Mercury Transit on May 7, 2003

Central Display and Webcam...

We are online with you during the entire event

DO NOT FORGET THAT IT IS DANGEROUS TO OBSERVE THE SUN WITHOUT SPECIAL PROTECTION! The only completely safe way is to project an image of the sun on a white surface (for instance, a piece of paper or cardboard).

Latest Information (May 7, 10:30 hrs CEST -- 08:30 hrs UT)

The transit is underway since almost 3 hours! The mid-transit is now behind us but we still have 2 hours of show. Images from the telescope at ESO and other places are now coming at a regular rate. The one from ESO may be seen via the webcam Mercury is the upper right one, closer to the limb of the solar disk. It appears sharper than the lower one which is a small sunspot group. Please note that the solar image is reversed by the telescope optics - this is why Mercury is moving from right to left in these images. Note also that the webcam image is rotating so as to have both Mercury and the sunspots in the image. This makes it difficult to appreciate the motion of the planet. See however this image to be convinced of the contrary. The images are updated every 1 minute in principle.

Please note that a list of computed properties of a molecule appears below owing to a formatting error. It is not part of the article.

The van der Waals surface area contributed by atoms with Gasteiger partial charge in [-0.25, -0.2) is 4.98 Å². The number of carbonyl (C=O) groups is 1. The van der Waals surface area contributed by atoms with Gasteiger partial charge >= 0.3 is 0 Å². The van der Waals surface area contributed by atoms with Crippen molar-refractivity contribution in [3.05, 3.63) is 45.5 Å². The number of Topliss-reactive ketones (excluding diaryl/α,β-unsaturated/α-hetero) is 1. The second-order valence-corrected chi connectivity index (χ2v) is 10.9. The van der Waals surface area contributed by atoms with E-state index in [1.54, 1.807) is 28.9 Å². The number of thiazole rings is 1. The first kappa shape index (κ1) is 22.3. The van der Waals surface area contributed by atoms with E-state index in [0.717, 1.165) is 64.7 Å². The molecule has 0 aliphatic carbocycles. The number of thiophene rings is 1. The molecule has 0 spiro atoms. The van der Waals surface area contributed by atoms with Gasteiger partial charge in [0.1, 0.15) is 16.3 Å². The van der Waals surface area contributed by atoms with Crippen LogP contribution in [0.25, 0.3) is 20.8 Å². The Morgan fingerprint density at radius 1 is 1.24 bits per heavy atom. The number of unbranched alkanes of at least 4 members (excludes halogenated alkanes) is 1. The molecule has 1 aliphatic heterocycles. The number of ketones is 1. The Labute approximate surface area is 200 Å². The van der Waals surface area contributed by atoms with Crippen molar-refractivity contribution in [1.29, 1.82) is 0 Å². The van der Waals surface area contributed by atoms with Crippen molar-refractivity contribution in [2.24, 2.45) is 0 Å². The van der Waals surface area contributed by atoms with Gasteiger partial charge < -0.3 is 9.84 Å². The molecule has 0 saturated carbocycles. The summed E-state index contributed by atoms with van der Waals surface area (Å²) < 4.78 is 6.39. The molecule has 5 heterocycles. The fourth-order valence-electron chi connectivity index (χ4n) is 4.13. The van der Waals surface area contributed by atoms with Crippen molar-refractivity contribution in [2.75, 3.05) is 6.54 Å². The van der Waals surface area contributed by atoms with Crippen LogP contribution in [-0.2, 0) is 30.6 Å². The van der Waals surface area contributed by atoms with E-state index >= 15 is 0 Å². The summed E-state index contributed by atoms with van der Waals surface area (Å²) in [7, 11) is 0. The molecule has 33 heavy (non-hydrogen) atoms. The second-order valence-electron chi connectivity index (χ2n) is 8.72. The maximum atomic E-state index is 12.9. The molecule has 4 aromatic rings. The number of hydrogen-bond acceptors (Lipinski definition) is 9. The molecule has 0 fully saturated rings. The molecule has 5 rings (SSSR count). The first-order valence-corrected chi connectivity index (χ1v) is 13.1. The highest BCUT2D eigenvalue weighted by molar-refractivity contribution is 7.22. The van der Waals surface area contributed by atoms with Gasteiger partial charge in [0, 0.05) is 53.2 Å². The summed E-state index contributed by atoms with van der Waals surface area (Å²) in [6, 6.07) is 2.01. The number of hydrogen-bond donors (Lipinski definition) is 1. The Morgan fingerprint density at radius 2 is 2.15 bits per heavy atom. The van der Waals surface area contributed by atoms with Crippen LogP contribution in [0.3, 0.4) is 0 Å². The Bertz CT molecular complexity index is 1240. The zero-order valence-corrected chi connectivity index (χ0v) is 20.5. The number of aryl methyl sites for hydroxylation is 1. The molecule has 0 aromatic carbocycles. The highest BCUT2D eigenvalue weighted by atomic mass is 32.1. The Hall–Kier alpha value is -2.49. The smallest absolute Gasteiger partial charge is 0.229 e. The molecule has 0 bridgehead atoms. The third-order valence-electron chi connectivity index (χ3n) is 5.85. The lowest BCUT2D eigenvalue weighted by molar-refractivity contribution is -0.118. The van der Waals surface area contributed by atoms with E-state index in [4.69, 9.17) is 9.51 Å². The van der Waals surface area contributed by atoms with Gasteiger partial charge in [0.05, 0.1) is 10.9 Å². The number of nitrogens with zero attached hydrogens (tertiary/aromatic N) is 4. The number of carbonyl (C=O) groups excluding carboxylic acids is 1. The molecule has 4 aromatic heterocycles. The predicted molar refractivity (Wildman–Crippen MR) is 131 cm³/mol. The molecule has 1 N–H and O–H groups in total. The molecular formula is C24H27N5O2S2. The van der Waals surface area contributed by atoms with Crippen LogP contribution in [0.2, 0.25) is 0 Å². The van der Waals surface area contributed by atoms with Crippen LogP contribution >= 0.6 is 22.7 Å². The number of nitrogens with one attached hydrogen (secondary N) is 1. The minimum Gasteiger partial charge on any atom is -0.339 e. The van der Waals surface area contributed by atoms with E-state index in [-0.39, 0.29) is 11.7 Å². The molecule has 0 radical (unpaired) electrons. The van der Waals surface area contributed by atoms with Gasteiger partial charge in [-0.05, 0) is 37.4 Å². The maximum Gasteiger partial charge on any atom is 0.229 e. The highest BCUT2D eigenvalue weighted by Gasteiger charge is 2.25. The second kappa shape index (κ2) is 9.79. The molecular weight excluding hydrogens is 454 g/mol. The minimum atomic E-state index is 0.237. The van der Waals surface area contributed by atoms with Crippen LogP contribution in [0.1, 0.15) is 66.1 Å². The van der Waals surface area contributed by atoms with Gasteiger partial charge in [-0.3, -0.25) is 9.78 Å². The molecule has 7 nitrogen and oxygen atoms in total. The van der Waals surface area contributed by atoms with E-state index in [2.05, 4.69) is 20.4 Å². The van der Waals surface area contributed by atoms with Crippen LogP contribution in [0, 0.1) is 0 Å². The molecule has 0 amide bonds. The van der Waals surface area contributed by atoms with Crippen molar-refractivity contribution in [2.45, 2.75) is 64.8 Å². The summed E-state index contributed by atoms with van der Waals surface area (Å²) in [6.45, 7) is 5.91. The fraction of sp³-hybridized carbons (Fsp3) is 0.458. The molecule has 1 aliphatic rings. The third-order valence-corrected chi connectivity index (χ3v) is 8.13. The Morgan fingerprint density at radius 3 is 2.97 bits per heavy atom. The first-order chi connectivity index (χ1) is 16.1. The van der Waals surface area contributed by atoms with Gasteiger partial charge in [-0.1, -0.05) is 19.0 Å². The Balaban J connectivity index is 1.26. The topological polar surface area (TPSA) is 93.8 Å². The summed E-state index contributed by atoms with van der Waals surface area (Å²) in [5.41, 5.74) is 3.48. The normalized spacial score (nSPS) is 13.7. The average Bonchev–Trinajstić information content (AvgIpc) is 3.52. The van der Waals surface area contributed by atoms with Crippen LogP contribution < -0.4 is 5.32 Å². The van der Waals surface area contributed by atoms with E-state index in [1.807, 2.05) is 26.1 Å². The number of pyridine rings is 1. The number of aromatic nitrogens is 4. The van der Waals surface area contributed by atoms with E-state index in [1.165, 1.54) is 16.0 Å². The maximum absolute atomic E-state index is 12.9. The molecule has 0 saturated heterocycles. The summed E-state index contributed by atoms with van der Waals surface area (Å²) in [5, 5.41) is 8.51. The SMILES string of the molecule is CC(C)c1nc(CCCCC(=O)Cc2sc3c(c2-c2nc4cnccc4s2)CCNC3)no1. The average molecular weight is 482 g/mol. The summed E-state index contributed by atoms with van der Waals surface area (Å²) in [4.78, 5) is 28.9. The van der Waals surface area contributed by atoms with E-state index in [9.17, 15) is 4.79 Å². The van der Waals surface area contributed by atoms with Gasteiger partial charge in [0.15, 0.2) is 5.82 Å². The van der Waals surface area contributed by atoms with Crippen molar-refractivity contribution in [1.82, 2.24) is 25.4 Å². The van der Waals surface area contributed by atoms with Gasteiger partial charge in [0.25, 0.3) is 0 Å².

The load on the ESO website has been mounting steeply this morning and we now have about 9,000 hits every minute. It may thus well be that you will need a little patience to see the images.


Image taken in H-alpha by the Sonnenobservatorium Kanzelhöhe, Austria. Filaments and the sunspot are nicely visible as well as the black dot of Mercury in the upper part.

previous images... 1 2 3 4 5 6 7 8 9

Recent Images

Here is a collection of recent images obtained in different places.

Image taken by Bob Fosbury with a zoom onto Mercury and the sunspot.

Image taken by the GONG network from Australia

Image taken by the GONG network from Australia. This is a composite image showing the motion of Mercury.

Image from the Deep Sky Widefield applications in Sonderborg (Denmark)